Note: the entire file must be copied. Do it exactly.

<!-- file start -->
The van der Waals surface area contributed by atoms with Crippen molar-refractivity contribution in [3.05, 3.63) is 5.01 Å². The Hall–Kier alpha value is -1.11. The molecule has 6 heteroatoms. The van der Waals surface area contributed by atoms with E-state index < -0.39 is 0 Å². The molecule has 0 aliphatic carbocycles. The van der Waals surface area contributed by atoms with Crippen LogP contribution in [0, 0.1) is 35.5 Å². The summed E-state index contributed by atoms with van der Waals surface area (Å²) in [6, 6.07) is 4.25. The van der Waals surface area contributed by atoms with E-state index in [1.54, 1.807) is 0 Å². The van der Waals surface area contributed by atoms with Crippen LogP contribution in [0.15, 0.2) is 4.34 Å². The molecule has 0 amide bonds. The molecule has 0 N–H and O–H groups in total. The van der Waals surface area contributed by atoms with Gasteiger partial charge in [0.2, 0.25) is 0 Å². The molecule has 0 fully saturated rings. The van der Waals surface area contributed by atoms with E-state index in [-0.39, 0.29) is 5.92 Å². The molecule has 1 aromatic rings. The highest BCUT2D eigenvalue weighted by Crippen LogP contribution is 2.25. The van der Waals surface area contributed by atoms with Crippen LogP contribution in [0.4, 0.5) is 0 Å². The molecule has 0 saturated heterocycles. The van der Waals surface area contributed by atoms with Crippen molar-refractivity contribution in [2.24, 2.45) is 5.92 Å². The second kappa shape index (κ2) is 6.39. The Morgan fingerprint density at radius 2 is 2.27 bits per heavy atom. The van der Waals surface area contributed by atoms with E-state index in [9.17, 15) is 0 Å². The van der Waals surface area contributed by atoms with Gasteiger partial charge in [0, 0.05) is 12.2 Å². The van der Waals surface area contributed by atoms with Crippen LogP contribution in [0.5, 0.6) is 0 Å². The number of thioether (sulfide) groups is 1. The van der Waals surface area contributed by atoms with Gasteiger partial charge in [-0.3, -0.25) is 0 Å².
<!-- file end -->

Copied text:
The van der Waals surface area contributed by atoms with Crippen molar-refractivity contribution in [3.05, 3.63) is 5.01 Å². The Hall–Kier alpha value is -1.11. The molecule has 6 heteroatoms. The van der Waals surface area contributed by atoms with E-state index < -0.39 is 0 Å². The molecule has 0 aliphatic carbocycles. The van der Waals surface area contributed by atoms with Crippen LogP contribution in [0, 0.1) is 35.5 Å². The summed E-state index contributed by atoms with van der Waals surface area (Å²) in [6, 6.07) is 4.25. The van der Waals surface area contributed by atoms with E-state index in [1.54, 1.807) is 0 Å². The van der Waals surface area contributed by atoms with Crippen LogP contribution in [0.15, 0.2) is 4.34 Å². The molecule has 0 amide bonds. The molecule has 0 N–H and O–H groups in total. The van der Waals surface area contributed by atoms with Gasteiger partial charge in [0.2, 0.25) is 0 Å². The molecule has 0 fully saturated rings. The van der Waals surface area contributed by atoms with E-state index in [-0.39, 0.29) is 5.92 Å². The molecule has 1 aromatic rings. The highest BCUT2D eigenvalue weighted by Crippen LogP contribution is 2.25. The van der Waals surface area contributed by atoms with Crippen LogP contribution in [0.4, 0.5) is 0 Å². The molecule has 0 saturated heterocycles. The van der Waals surface area contributed by atoms with Crippen molar-refractivity contribution in [2.24, 2.45) is 5.92 Å². The second kappa shape index (κ2) is 6.39. The Morgan fingerprint density at radius 2 is 2.27 bits per heavy atom. The van der Waals surface area contributed by atoms with E-state index in [9.17, 15) is 0 Å². The van der Waals surface area contributed by atoms with Gasteiger partial charge in [0, 0.05) is 12.2 Å². The van der Waals surface area contributed by atoms with Crippen LogP contribution in [0.5, 0.6) is 0 Å². The number of thioether (sulfide) groups is 1. The van der Waals surface area contributed by atoms with Gasteiger partial charge in [-0.3, -0.25) is 0 Å².